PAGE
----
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Profile: Evan Thompson (University of Toronto)
  1. Diego Cosmelli & Evan Thompson (web). Embodiment or Envatment? Reflections on the Bodily Basis of Consciousness. In J. Stewart, O. Gapenne & E Di Paolo (eds.), Enaction: Towards a New Paradigm for Cognitive Science. MIT Press.
     
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  2. Evan Thompson & Diego Cosmelli, Figures.
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  3. Georges Dreyfus & Evan Thompson, Asian Perspectives: Indian Theories.
    This chapter examines Indian views of the mind and consciousness, with particular focus on the Indian Buddhist tradition. To contextualize Buddhist views of the mind, we first provide a brief presentation of some of the most important Hindu views, particularly those of the S¯am . khya school. Whereas..
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  4. Luiz Pessoa & Evan Thompson, Beyond the Grand Illusion: What Change Blindness Really Teaches Us About Vision.
    Experiments on scene perception and change blindness suggest that the visual system does not construct detailed internal models of a scene. These experiments therefore call into doubt the traditional view that vision is a process in which detailed representations of the environment must be constructed. The non-existence of such detailed representations, however, does not entail that we do not perceive the detailed environment. The “grand illusion hypothesis” that our visual world is an illusion rests on (1) a problematic “reconstructionist” conception (...)
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  5. Evan Thompson, Embodiment or Envatment? Reflections on the Bodily Basis of Consciousness.
    Suppose that a team of neurosurgeons and bioengineers were able to remove your brain from your body, suspend it in a life-sustaining vat of liquid nutrients, and connect its neurons and nerve terminals by wires to a supercomputer that would stimulate it with electrical impulses exactly like those it normally receives when embodied. According to this brain-in-a-vat thought experiment, your envatted brain and your embodied brain would have subjectively indistinguishable mental lives. For all you know—so one argument goes—you could be (...)
     
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  6. Evan Thompson, Neurodynamics of Consciousness.
    One of the outstanding problems in the cognitive sciences is to understand how ongoing conscious experience is related to the workings of the brain and nervous system. Neurodynamics offers a powerful approach to this problem because it provides a coherent framework for investigating change, variability, complex spatiotemporal patterns of activity, and multiscale processes (among others). In this chapter, we advocate a neurodynamical approach to consciousness that integrates mathematical tools of analysis and modeling, sophisticated physiological data recordings, and detailed phenomenological descriptions. (...)
     
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  7. Evan Thompson, The Feeling Body: Toward an Enactive Approach to Emotion.
    For many years, emotion theory has been characterized by a dichotomy between the head and the body. In the golden years of cognitivism, during the 1960s and ’70s, emotion theory focused on the cognitive antecedents of emotion, the so-called “appraisal processes.” Some saw bodily events largely as by-products of cognition, and as too unspecifi c to contribute to the variety of emotion experience. Cognition was conceptualized as an abstract, intellectual, “heady” process separate from bodily events. Although current emotion theory has (...)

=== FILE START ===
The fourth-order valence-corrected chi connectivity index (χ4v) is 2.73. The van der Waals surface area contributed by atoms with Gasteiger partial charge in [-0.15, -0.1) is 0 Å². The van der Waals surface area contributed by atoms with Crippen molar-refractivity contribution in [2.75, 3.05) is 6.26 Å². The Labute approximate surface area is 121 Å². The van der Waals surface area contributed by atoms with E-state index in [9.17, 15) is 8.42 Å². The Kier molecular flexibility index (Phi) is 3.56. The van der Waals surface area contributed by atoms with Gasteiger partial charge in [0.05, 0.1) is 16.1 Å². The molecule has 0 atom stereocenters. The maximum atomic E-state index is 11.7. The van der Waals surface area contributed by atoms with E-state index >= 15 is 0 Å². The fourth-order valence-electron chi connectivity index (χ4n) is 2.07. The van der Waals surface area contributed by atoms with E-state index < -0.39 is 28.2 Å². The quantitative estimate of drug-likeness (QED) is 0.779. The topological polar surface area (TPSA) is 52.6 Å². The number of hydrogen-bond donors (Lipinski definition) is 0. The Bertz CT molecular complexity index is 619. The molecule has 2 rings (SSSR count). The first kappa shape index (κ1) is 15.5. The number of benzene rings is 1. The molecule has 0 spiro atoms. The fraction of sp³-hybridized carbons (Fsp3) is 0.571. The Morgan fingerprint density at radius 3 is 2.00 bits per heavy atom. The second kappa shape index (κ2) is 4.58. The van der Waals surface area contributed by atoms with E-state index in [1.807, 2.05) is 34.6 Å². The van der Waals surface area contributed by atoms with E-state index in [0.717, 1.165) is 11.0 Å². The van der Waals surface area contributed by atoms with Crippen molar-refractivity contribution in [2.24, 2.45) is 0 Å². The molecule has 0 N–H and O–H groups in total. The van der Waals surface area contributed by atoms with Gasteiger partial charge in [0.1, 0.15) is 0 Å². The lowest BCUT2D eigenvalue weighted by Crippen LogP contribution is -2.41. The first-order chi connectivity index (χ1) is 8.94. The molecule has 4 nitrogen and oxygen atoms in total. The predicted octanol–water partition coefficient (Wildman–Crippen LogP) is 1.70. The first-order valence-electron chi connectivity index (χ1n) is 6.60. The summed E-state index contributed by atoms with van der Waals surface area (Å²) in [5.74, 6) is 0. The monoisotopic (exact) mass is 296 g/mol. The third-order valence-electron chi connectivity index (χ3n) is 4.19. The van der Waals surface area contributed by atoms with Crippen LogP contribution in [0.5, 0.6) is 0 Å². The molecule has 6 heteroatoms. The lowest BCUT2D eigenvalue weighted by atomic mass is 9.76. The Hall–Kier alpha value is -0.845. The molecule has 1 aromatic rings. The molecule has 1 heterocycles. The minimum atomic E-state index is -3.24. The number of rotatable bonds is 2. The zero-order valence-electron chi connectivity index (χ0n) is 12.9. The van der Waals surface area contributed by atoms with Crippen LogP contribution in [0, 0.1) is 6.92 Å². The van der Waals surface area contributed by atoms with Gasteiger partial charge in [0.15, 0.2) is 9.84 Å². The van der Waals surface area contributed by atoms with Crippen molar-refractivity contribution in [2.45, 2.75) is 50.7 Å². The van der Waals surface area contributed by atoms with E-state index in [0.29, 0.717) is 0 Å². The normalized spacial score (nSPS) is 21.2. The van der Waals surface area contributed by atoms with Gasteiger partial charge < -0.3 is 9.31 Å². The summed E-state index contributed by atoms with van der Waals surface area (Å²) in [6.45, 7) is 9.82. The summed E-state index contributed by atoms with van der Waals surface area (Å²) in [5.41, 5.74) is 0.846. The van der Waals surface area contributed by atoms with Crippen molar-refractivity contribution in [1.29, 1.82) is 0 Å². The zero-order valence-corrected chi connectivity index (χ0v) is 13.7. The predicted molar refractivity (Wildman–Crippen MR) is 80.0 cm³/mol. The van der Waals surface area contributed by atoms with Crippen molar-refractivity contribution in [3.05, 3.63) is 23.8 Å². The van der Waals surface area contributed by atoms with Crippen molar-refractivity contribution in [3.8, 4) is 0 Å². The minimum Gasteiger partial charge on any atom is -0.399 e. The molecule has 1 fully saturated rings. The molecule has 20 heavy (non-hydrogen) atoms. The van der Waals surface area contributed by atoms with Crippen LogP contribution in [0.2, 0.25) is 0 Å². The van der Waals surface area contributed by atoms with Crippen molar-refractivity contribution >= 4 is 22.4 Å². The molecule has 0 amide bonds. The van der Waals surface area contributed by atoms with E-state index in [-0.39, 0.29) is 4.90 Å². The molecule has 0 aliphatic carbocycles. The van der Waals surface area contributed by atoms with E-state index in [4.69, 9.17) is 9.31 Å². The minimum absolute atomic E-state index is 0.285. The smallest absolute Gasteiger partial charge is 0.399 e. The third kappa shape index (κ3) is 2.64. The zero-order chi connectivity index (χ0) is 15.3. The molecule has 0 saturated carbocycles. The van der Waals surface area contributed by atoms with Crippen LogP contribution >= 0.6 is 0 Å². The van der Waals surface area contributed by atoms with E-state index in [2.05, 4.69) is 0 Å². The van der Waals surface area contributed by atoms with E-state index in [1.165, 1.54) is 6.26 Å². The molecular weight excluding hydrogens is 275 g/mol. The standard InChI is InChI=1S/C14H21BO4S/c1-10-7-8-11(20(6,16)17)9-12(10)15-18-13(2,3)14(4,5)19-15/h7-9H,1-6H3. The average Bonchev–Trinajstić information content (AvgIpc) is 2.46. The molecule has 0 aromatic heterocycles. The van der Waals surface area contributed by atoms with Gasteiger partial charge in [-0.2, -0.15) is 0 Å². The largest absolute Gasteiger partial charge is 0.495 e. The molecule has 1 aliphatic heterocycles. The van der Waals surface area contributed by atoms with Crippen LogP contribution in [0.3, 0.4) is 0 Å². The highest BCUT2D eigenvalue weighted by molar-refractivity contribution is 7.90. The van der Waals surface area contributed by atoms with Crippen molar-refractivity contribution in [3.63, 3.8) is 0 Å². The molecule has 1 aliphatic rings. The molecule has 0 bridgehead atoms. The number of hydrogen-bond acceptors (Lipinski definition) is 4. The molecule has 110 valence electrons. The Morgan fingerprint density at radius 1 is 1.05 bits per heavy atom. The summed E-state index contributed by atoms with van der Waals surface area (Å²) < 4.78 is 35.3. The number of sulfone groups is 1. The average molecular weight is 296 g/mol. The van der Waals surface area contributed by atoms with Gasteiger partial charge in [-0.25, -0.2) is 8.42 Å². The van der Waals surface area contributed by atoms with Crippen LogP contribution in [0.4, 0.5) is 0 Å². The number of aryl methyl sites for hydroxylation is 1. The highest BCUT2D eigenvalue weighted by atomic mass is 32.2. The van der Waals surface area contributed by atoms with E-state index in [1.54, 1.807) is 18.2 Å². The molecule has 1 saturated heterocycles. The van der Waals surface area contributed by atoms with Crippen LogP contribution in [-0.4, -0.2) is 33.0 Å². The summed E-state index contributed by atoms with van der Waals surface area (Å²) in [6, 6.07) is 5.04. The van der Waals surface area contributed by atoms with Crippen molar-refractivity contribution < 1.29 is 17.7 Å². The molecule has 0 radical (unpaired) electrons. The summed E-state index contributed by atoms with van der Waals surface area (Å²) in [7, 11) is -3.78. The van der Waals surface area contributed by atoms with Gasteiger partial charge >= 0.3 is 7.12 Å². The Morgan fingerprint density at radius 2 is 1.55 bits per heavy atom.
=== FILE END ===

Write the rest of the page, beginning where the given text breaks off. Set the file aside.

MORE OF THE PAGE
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  8. Giovanna Colombetti & Evan Thompson (forthcoming). The Feeling Body: Towards an Enactive Approach to Emotion. In W. F. Overton, U. Mueller & J. Newman (eds.), Body in Mind, Mind in Body: Developmental Perspectives on Embodiment and Consciousness. Erlbaum.
    For many years emotion theory has been characterized by a dichotomy between the head and the body. In the golden years of cognitivism, during the nineteen-sixties and seventies, emotion theory focused on the cognitive antecedents of emotion, the so-called “appraisal processes.” Bodily events were seen largely as byproducts of cognition, and as too unspecific to contribute to the variety of emotion experience. Cognition was conceptualized as an abstract, intellectual, “heady” process separate from bodily events. Although current emotion theory has moved (...)
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  9. Jake H. Davis & Evan Thompson (2013). From the Five Aggregates to Phenomenal Consciousness: Toward a Cross-Cultural Cognitive Science. In Steven M. Emmanuel (ed.), A Companion to Buddhist Philosophy. John Wiley & Sons.
    Buddhism originated and developed in an Indian cultural context that featured many first-person practices for producing and exploring states of consciousness through the systematic training of attention. In contrast, the dominant methods of investigating the mind in Western cognitive science have emphasized third-person observation of the brain and behavior. In this chapter, we explore how these two different projects might prove mutually beneficial. We lay the groundwork for a cross-cultural cognitive science by using one traditional Buddhist model of the mind (...)
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  10. Kathleen Garrison, Scheinost A., Worhunsky Dustin, D. Patrick, Hani Elwafi, Thornhill M., A. Thomas, Evan Thompson, Clifford Saron, Gaëlle Desbordes, Hedy Kober, Michelle Hampson, Jeremy Gray, Constable R., Papademetris R. Todd & Brewer Xenophon (2013). Real-Time fMRI Links Subjective Experience with Brain Activity During Focused Attention. NeuroImage 81:110--118.